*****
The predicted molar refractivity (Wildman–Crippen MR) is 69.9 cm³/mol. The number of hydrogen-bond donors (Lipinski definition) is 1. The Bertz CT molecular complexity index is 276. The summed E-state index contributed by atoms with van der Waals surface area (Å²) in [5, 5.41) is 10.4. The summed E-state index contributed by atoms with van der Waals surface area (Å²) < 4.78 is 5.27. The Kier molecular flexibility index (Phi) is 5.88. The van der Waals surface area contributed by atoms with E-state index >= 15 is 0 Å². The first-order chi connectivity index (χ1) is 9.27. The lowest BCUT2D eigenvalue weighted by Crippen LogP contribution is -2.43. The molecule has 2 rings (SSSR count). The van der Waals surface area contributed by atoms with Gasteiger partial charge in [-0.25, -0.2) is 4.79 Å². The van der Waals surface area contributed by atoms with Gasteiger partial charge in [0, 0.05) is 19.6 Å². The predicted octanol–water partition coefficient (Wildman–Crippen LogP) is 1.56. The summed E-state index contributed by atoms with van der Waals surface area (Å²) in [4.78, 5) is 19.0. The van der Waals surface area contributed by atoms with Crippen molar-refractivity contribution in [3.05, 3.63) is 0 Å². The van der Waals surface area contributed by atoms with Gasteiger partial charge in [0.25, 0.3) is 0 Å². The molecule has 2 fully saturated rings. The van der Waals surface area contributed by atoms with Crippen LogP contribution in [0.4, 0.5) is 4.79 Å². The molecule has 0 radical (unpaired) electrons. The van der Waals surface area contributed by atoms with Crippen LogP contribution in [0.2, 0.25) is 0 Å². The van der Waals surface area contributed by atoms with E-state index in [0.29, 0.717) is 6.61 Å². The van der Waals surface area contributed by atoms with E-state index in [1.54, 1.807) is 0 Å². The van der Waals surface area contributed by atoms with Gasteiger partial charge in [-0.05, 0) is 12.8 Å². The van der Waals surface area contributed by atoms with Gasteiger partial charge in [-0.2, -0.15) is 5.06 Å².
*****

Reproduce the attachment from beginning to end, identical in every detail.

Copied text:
The predicted molar refractivity (Wildman–Crippen MR) is 69.9 cm³/mol. The number of hydrogen-bond donors (Lipinski definition) is 1. The Bertz CT molecular complexity index is 276. The summed E-state index contributed by atoms with van der Waals surface area (Å²) in [5, 5.41) is 10.4. The summed E-state index contributed by atoms with van der Waals surface area (Å²) < 4.78 is 5.27. The Kier molecular flexibility index (Phi) is 5.88. The van der Waals surface area contributed by atoms with E-state index >= 15 is 0 Å². The first-order chi connectivity index (χ1) is 9.27. The lowest BCUT2D eigenvalue weighted by Crippen LogP contribution is -2.43. The molecule has 2 rings (SSSR count). The van der Waals surface area contributed by atoms with Gasteiger partial charge in [-0.25, -0.2) is 4.79 Å². The van der Waals surface area contributed by atoms with Gasteiger partial charge in [0, 0.05) is 19.6 Å². The predicted octanol–water partition coefficient (Wildman–Crippen LogP) is 1.56. The summed E-state index contributed by atoms with van der Waals surface area (Å²) in [4.78, 5) is 19.0. The van der Waals surface area contributed by atoms with Crippen molar-refractivity contribution in [3.05, 3.63) is 0 Å². The van der Waals surface area contributed by atoms with Gasteiger partial charge in [0.25, 0.3) is 0 Å². The molecule has 2 fully saturated rings. The van der Waals surface area contributed by atoms with Crippen LogP contribution in [0.4, 0.5) is 4.79 Å². The molecule has 0 radical (unpaired) electrons. The van der Waals surface area contributed by atoms with Crippen LogP contribution in [0.2, 0.25) is 0 Å². The van der Waals surface area contributed by atoms with E-state index in [0.29, 0.717) is 6.61 Å². The van der Waals surface area contributed by atoms with E-state index in [1.54, 1.807) is 0 Å². The van der Waals surface area contributed by atoms with Gasteiger partial charge in [-0.05, 0) is 12.8 Å². The van der Waals surface area contributed by atoms with Gasteiger partial charge in [-0.2, -0.15) is 5.06 Å².